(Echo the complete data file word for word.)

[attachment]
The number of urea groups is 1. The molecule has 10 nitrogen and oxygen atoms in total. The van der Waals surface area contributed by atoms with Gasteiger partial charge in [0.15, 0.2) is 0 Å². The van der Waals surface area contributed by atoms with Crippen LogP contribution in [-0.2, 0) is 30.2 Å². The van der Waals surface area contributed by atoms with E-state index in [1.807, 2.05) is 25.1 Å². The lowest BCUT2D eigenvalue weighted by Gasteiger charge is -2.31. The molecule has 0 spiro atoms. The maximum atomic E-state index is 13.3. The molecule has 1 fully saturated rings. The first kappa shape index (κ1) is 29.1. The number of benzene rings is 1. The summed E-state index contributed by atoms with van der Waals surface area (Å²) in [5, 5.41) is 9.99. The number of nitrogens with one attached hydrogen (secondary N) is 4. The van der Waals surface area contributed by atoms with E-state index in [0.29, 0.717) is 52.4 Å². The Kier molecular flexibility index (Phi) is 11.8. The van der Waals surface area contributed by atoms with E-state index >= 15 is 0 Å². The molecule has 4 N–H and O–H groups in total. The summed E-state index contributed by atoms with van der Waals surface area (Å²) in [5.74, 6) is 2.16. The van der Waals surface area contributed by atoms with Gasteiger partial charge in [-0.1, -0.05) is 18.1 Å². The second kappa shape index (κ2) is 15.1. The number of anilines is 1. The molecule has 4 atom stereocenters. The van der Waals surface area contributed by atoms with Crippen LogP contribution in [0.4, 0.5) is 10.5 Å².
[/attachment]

The number of urea groups is 1. The molecule has 10 nitrogen and oxygen atoms in total. The van der Waals surface area contributed by atoms with Gasteiger partial charge in [0.15, 0.2) is 0 Å². The van der Waals surface area contributed by atoms with Crippen LogP contribution in [-0.2, 0) is 30.2 Å². The van der Waals surface area contributed by atoms with E-state index in [1.807, 2.05) is 25.1 Å². The lowest BCUT2D eigenvalue weighted by Gasteiger charge is -2.31. The molecule has 0 spiro atoms. The maximum atomic E-state index is 13.3. The molecule has 1 fully saturated rings. The first kappa shape index (κ1) is 29.1. The number of benzene rings is 1. The summed E-state index contributed by atoms with van der Waals surface area (Å²) in [5, 5.41) is 9.99. The number of nitrogens with one attached hydrogen (secondary N) is 4. The van der Waals surface area contributed by atoms with E-state index in [0.29, 0.717) is 52.4 Å². The Kier molecular flexibility index (Phi) is 11.8. The van der Waals surface area contributed by atoms with E-state index >= 15 is 0 Å². The molecule has 4 N–H and O–H groups in total. The summed E-state index contributed by atoms with van der Waals surface area (Å²) in [5.74, 6) is 2.16. The van der Waals surface area contributed by atoms with Gasteiger partial charge in [-0.1, -0.05) is 18.1 Å². The second kappa shape index (κ2) is 15.1. The number of anilines is 1. The molecule has 4 atom stereocenters. The van der Waals surface area contributed by atoms with Crippen LogP contribution in [0.4, 0.5) is 10.5 Å².